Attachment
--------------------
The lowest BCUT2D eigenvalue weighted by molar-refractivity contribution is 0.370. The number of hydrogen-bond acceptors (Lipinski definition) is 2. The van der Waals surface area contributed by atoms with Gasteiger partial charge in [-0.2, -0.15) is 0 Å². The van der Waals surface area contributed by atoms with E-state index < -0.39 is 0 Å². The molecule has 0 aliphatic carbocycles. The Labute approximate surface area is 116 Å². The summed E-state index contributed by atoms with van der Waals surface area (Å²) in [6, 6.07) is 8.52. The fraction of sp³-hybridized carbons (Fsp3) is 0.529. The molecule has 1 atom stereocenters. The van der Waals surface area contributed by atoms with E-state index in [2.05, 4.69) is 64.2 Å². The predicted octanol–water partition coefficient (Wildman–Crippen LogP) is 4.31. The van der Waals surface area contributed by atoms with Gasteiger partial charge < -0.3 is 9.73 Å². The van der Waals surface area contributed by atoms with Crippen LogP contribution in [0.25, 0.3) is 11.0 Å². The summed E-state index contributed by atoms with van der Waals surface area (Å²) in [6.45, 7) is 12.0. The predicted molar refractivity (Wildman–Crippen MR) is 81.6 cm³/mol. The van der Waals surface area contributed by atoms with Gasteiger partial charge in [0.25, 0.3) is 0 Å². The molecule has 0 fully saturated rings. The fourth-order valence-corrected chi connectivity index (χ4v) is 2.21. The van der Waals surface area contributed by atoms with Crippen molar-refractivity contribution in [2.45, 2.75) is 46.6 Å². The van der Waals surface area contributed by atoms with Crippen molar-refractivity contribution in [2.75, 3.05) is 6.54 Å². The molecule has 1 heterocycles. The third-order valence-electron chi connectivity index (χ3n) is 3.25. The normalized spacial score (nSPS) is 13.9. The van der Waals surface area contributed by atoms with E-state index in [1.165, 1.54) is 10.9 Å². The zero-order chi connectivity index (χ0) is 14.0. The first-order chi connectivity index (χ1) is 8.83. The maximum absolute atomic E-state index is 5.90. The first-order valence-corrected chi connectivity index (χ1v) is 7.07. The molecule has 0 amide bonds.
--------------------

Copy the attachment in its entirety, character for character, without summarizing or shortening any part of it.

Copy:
The lowest BCUT2D eigenvalue weighted by molar-refractivity contribution is 0.370. The number of hydrogen-bond acceptors (Lipinski definition) is 2. The van der Waals surface area contributed by atoms with Gasteiger partial charge in [-0.2, -0.15) is 0 Å². The van der Waals surface area contributed by atoms with E-state index < -0.39 is 0 Å². The molecule has 0 aliphatic carbocycles. The Labute approximate surface area is 116 Å². The summed E-state index contributed by atoms with van der Waals surface area (Å²) in [6, 6.07) is 8.52. The fraction of sp³-hybridized carbons (Fsp3) is 0.529. The molecule has 1 atom stereocenters. The van der Waals surface area contributed by atoms with E-state index in [2.05, 4.69) is 64.2 Å². The predicted octanol–water partition coefficient (Wildman–Crippen LogP) is 4.31. The van der Waals surface area contributed by atoms with Gasteiger partial charge < -0.3 is 9.73 Å². The van der Waals surface area contributed by atoms with Crippen LogP contribution in [0.25, 0.3) is 11.0 Å². The summed E-state index contributed by atoms with van der Waals surface area (Å²) in [6.45, 7) is 12.0. The predicted molar refractivity (Wildman–Crippen MR) is 81.6 cm³/mol. The van der Waals surface area contributed by atoms with Gasteiger partial charge in [0.25, 0.3) is 0 Å². The molecule has 0 fully saturated rings. The fourth-order valence-corrected chi connectivity index (χ4v) is 2.21. The van der Waals surface area contributed by atoms with Crippen molar-refractivity contribution in [2.45, 2.75) is 46.6 Å². The van der Waals surface area contributed by atoms with Crippen molar-refractivity contribution in [2.75, 3.05) is 6.54 Å². The molecule has 1 heterocycles. The third-order valence-electron chi connectivity index (χ3n) is 3.25. The normalized spacial score (nSPS) is 13.9. The van der Waals surface area contributed by atoms with E-state index in [1.165, 1.54) is 10.9 Å². The zero-order chi connectivity index (χ0) is 14.0. The first-order chi connectivity index (χ1) is 8.83. The maximum absolute atomic E-state index is 5.90. The first-order valence-corrected chi connectivity index (χ1v) is 7.07. The molecule has 0 amide bonds.